People tell me I am good at predictions, so here is my month by month forecast for 2010.
Pictures circulate of the families of Monitor’s Bill Moyes and Unison’s Mike Jackson enjoying a skiing holiday together. Both men angrily demand a private life, although insiders confirm this has been going on for years. “Sharing a chalet has proved to be both cost effective and enormous fun.”
Virtual HR Department avoids costly outsourcing to hubs and top end subscribers also get Virtual HR Director - a hologram based on Sian Thomas - for use at board meetings
The senior salaries review body recommends freezing NHS executives until economic conditions improve. Scientists argue about whether this can be done safely.
The government unveils plans for 72.5 primary care trusts and five strategic health authorities in England.
“The final, perfect configuration of our NHS, to last a generation,” proclaims health secretary Andy Burnham.
Officials confirm “generation” means two years, in the normal way.
Policy director Nigel Edwards says: “The half-a-PCT is an exciting innovation whose time has come.”
The PCT Network later puts out a correction: “The half-a-PCT is an exciting innovation whose time has yet to come.”
University College London Hospitals Foundation Trust mounts an audacious hostile takeover bid against itself. Over at the cooperation and competition panel, the news leaves even Lord Carter bewildered: “What’s going on? This is bonkers, isn’t it?” Panel members shrug shoulders.
The election campaign hots up. The parties outbid each other over how many more managers they will employ if they win power. Sensation as Social Policy Association president Polly Toynbee comes out for the small state. With the zeal of the convert she wants health insurance and less than 15 per cent of national income spent in the public sector. On the Today programme, an emotional David Cameron attacks Toynbee as the “unacceptable face of civil society”.
New health secretary stuns everybody by saying the government has no 100 day plan for the NHS and “Do Pretty Much Nothing (for at least three years)” is the main policy of the new Department of Public Health.
The Sun announces its hunt for Britain’s best loved NHS manager: “Sick and tired with all the moaning about the suits? We are - and so are our readers. Let’s celebrate the best of our brave bureaucrats, instead of knocking ‘em down all the time.”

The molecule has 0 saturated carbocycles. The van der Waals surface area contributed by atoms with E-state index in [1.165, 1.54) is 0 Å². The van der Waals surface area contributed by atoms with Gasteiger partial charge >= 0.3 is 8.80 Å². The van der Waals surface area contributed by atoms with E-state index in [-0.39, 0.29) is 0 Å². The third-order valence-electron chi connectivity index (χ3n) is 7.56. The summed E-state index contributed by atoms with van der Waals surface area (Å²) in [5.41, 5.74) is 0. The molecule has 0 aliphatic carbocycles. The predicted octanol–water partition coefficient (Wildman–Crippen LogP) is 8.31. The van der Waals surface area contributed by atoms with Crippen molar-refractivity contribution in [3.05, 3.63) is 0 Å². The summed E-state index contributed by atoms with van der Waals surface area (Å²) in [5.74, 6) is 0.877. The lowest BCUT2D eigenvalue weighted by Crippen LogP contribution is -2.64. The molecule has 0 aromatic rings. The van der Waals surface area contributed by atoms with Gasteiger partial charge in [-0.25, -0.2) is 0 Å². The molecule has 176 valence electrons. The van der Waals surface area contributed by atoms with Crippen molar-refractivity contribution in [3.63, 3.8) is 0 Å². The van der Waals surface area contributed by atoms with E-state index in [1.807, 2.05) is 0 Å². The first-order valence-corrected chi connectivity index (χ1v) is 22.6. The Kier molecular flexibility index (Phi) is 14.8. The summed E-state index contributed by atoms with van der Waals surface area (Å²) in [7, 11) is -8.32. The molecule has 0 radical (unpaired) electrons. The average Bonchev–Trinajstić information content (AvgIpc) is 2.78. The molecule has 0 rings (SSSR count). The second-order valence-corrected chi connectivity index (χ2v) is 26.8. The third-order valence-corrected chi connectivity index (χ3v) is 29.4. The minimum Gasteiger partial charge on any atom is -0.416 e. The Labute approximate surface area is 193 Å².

The paper also sets up a “Shop a Nurse” hotline.
Management is in meltdown everywhere, as Do Pretty Much Nothing begins to bite.
Thousands of managers join the “Give Us Guidance” march through central London to protest about the lack of any new assurance frameworks.
As they open a polyclinic together, health minister and former Watchdog presenter Lynn Faulds Wood tongue-lashes British Medical Association chair Hamish Meldrum in public. She doesn’t like him saying John Lewis style partnerships will undermine primary care by giving too many people a stake in the business. He denies saying this and sues her for behaving unpleasantly.
Another national newspaper clambers aboard the pro-manager bandwagon. The Daily Mail campaigns for the proper job evaluation of NHS boardroom posts: “It’s utterly shocking and frankly disgusting to know the sickening truth: some primary care trusts are badly exposed to the risk of equal pay claims.”
Lord Britnell, chair of the independent board, announces the NHS in England will abandon the commissioner/provider split (“all a ghastly mistake”) and adopt the Scottish single system. Shocked SNP ministers respond straight away by ordering the marketisation of Scotland’s health and social care system.
“The private sector is now our preferred provider,” says a spokesman for the Scottish government.
NHS Employers launches its latest online offering, Virtual HR Department, with the slogan: “It’s totally like we’re there in person.” Virtual HR Department avoids costly outsourcing to hubs and top end subscribers also get Virtual HR Director - a hologram based on Sian Thomas - for use at board meetings.
NHS productivity has risen by a whopping 10 per cent in the six months to December. Panicked by the success of its policy, the government abandons Do Pretty Much Nothing. A senior adviser explains: “Yes, it was working. But outcomes aren’t everything - process matters, too.”
Festive fun to one and all!
- Acute care
- Agenda for Change
- Andy Burnham
- Bill Moyes
- Board Talk/governance/assurance
- British Medical Association (BMA)
- Careers development
- COLCHESTER HOSPITAL UNIVERSITY NHS FOUNDATION TRUST
- David Cameron
- Government/DH policy
- Hamish Meldrum
- Mark Britnell
- NHS Confederation
- NHS Employers
- Nigel Edwards
- PCT Network
- Primary care
- Public health
- Service design
- Sian Thomas
- Strategic health authorities (SHAs)
- UNIVERSITY COLLEGE LONDON HOSPITALS NHS FOUNDATION TRUST